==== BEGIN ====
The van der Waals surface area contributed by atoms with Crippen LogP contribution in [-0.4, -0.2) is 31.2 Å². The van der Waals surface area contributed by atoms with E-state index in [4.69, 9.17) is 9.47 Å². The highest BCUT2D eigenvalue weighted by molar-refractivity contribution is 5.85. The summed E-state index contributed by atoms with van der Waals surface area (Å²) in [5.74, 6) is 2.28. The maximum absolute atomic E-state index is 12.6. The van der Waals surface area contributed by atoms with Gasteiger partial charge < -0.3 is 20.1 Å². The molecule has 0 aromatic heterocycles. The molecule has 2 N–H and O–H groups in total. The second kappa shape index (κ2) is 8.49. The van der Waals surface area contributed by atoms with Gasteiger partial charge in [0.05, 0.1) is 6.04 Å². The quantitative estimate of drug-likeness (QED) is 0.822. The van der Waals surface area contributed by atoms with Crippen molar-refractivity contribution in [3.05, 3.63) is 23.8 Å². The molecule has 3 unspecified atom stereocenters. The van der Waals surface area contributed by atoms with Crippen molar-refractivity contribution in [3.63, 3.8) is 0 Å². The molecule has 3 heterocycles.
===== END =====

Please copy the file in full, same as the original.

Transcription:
The van der Waals surface area contributed by atoms with Crippen LogP contribution in [-0.4, -0.2) is 31.2 Å². The van der Waals surface area contributed by atoms with E-state index in [4.69, 9.17) is 9.47 Å². The highest BCUT2D eigenvalue weighted by molar-refractivity contribution is 5.85. The summed E-state index contributed by atoms with van der Waals surface area (Å²) in [5.74, 6) is 2.28. The maximum absolute atomic E-state index is 12.6. The van der Waals surface area contributed by atoms with Gasteiger partial charge < -0.3 is 20.1 Å². The molecule has 0 aromatic heterocycles. The molecule has 2 N–H and O–H groups in total. The second kappa shape index (κ2) is 8.49. The van der Waals surface area contributed by atoms with Gasteiger partial charge in [0.05, 0.1) is 6.04 Å². The quantitative estimate of drug-likeness (QED) is 0.822. The van der Waals surface area contributed by atoms with Crippen molar-refractivity contribution in [3.05, 3.63) is 23.8 Å². The molecule has 3 unspecified atom stereocenters. The van der Waals surface area contributed by atoms with Crippen molar-refractivity contribution in [3.63, 3.8) is 0 Å². The molecule has 3 heterocycles.